Saint-Saens: Symphony No. 3 "Organ" (CD review)
I believe it is a law that any orchestra that gets a new organ must christian it by playing Saint-Saens's "Organ" Symphony. Such is the case with the Philadelphia's new Fred J. Cooper Memorial Organ, which the booklet note says is "the largest concert hall organ in the United States. Built by Dobson Pipe Organ Builders, Ltd. of Lake City, Iowa, it has 110 stops and 6,938 pipes ranging from the size of a drinking straw to two feet square by 32 feet in length."
Certainly, all 6,938 pipes are on prominent display here, with Philadelphia's Eschenbach excelling in the two opening numbers, Barber's Toccata Festiva and Poulenc's Concerto for Organ. Both pieces are extremely well played and generate a good deal of spirit. It is in the more-familiar Saint-Saens that we find only a middling performance. Things start out well enough with a relaxed opening movement and then a deliciously serene Adagio. But when the music starts to heat up in the second half, Eschenbach sometimes substitutes speed for excitement, and by the time of the finale, his conducting takes on a somewhat foursquare, oddly mechanical feeling. Not that any of the reading is bad, mind you; it's just a little different, and neither as exhilerating nor as smooth as my two favorite interpreters of this work, Fremaux on EMI and Munch on RCA/JVC.
Ondine recorded the organ's inaugural performance live in May of 2006, but you'd hardly know it was live until the unfortunate eruption of applause at the end. There is an excellent sense of space and depth to the sound, with a dynamic range so wide that if you are tempted to turn the volume up during the "Organ" Symphony's quiet opening chapters, you'll get knocked out of your seat as the piece moves on. The bass is also deep and satisfying, something necessary for the piece to work, but, to be fair, it is no deeper or more comforting than the bass on the Fremaux disc.
Incidentally, at the very bottom of the back of the jewel box and slipcover, you'll see the designation "SACD." I have no idea if the disc is recorded in more than two channels because nowhere does the booklet say, and I have an SACD player hooked up only to a two-channel system. But it is a hybrid disc, playable on SACD or regular CD machines, and I did notice a very slightly, very marginally wider response from the SACD layer than from the CD layer.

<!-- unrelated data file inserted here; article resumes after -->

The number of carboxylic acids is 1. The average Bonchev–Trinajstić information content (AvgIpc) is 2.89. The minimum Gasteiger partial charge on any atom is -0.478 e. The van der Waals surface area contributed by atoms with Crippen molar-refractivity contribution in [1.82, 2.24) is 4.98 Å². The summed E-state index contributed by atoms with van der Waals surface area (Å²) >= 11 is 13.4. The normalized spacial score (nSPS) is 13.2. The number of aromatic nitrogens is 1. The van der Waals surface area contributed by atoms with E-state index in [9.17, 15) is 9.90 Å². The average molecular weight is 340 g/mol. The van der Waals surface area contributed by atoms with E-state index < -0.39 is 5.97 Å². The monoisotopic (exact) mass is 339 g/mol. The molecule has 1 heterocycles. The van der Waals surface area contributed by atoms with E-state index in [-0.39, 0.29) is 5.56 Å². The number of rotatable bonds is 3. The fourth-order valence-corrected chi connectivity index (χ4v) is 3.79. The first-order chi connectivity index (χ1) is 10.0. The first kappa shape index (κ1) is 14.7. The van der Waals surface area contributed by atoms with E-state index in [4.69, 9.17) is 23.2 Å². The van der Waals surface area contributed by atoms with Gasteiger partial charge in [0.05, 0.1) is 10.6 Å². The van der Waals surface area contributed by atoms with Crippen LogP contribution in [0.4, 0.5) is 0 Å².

William (Bill) Heck, Contributing Reviewer
Among my early childhood memories are those of listening to my mother playing records (some even 78 rpm ones!) of both classical music and jazz tunes. I suppose that her love of music was transmitted genetically, and my interest was sustained by years of playing in rock bands – until I realized that this was no way to make a living. The interest in classical music was rekindled in grad school when the university FM station serving as background music for studying happened to play the Brahms First Symphony. As the work came to an end, it struck me forcibly that this was the most beautiful thing I had ever heard, and from that point on, I never looked back. This revelation was to the detriment of my studies, as I subsequently spent way too much time simply listening, but music has remained a significant part of my life. These days, although I still can tell a trumpet from a bassoon and a quarter note from a treble clef, I have to admit that I remain a nonexpert. But I do love music in general and classical music in particular, and I enjoy sharing both information and opinions about it.
The audiophile bug bit about the same time that I returned to that classical music. I’ve gone through plenty of equipment, brands from Audio Research to Yamaha, and the best of it has opened new audio insights. Along the way, I reviewed components, and occasionally recordings, for The $ensible Sound magazine. Recently I’ve rebuilt--I prefer to say reinvigorated--my audio system, with a Sangean FM HD tuner and (for the moment) an ancient Toshiba multi-format disk player serving as a transport, both feeding a NAD C 658 streaming preamp/DAC, which in turn connects to a Legacy Powerbloc2 amplifier driving my trusty Waveform Mach Solo speakers, supplemented by a Hsu Research ULS 15 Mk II subwoofer.